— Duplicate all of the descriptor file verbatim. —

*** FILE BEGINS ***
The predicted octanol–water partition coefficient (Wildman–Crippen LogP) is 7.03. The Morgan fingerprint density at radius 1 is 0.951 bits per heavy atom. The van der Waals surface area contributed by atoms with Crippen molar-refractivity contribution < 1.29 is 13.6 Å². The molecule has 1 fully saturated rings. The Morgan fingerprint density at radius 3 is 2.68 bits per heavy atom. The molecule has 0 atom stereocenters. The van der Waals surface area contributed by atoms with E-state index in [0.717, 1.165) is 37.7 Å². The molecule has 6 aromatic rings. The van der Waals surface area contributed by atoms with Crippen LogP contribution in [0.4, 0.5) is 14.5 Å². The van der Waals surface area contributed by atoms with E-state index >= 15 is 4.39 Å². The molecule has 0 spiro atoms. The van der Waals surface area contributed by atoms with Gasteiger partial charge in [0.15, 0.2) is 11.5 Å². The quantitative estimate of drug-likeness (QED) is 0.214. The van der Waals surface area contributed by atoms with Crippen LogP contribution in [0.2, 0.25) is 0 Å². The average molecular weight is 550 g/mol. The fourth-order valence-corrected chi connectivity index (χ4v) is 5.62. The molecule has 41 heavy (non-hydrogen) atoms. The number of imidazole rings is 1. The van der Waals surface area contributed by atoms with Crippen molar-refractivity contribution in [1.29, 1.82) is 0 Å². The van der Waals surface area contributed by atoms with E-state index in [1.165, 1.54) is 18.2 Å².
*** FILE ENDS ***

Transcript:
The predicted octanol–water partition coefficient (Wildman–Crippen LogP) is 7.03. The Morgan fingerprint density at radius 1 is 0.951 bits per heavy atom. The van der Waals surface area contributed by atoms with Crippen molar-refractivity contribution < 1.29 is 13.6 Å². The molecule has 1 fully saturated rings. The Morgan fingerprint density at radius 3 is 2.68 bits per heavy atom. The molecule has 0 atom stereocenters. The van der Waals surface area contributed by atoms with E-state index in [0.717, 1.165) is 37.7 Å². The molecule has 6 aromatic rings. The van der Waals surface area contributed by atoms with Crippen LogP contribution in [0.4, 0.5) is 14.5 Å². The van der Waals surface area contributed by atoms with E-state index >= 15 is 4.39 Å². The molecule has 0 spiro atoms. The van der Waals surface area contributed by atoms with Gasteiger partial charge in [0.15, 0.2) is 11.5 Å². The quantitative estimate of drug-likeness (QED) is 0.214. The van der Waals surface area contributed by atoms with Crippen LogP contribution in [0.2, 0.25) is 0 Å². The average molecular weight is 550 g/mol. The fourth-order valence-corrected chi connectivity index (χ4v) is 5.62. The molecule has 41 heavy (non-hydrogen) atoms. The number of imidazole rings is 1. The van der Waals surface area contributed by atoms with Crippen molar-refractivity contribution in [1.29, 1.82) is 0 Å². The van der Waals surface area contributed by atoms with E-state index in [1.165, 1.54) is 18.2 Å².